Germany wants to close borders for jihadists
BERLIN (AP) — Germany’s top security official said Thursday that Europe’s system of passport-free travel needs to be changed to prevent Islamic extremists crossing borders undetected.
Interior Minister Thomas de Maiziere said anyone suspected of intending to join extremist groups in Syria or Iraq should trigger an alarm when they travel in and out of the Schengen Area — which covers 26 countries from the Arctic to the Mediterranean — in the same way that suspected drug dealers do.
“The information that someone is a so-called foreign fighter needs to be more easily recognizable for border authorities,” de Maiziere told reporters after a visit to Germany’s Joint Counter-Terrorism Center in Berlin.
More than 2,000 Europeans, including at least 450 people from Germany, have joined the Islamic State group and other extremist organizations in recent years. Authorities in Europe have taken steps to clamp down on their movement, which has been facilitated by the abolition of border controls throughout much of the continent.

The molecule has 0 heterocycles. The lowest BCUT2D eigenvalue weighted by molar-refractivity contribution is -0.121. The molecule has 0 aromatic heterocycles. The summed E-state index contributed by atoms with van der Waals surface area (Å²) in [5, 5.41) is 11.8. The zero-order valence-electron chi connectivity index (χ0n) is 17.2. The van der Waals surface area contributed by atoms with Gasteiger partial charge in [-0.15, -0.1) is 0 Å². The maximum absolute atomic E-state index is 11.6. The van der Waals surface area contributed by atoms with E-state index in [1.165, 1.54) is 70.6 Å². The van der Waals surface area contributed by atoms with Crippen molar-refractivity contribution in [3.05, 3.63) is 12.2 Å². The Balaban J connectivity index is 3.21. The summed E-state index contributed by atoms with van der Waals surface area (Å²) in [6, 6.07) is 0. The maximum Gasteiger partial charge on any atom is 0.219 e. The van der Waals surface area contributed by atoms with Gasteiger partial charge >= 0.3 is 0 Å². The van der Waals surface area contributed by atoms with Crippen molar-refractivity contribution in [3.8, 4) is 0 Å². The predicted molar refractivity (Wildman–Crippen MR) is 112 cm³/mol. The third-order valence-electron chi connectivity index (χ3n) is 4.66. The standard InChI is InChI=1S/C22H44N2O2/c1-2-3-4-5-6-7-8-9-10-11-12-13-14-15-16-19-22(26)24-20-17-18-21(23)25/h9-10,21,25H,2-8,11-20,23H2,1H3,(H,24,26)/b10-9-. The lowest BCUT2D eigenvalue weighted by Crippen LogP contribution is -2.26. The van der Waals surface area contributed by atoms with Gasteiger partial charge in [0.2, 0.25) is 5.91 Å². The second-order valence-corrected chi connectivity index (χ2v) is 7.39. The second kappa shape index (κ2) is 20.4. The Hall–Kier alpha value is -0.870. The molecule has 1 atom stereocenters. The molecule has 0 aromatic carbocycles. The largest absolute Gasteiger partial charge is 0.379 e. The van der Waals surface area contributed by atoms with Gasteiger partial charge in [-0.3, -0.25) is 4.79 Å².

Although border controls are still in force on the periphery of the Schengen Area, in practice not everyone’s passport is screened.
“We also have to ensure that the relevant group of persons is actually checked,” de Maiziere said.
He didn’t reveal how authorities would designate someone a suspected Islamic extremist if they haven’t been convicted of a crime, or whether Turkey — the main transit country for jihadists — would have access to the Schengen database.
Turkish authorities don’t see this information, though Ankara claims to have a list of thousands of Europeans who should be turned away from its borders.
German authorities are currently investigating about 280 suspected Islamic extremists, said de Maiziere. The number has grown since Germany recently decreed that propaganda activity on behalf of the Islamic State group should be a criminal offense. The move has made it easier for authorities to seize suspects’ travel documents.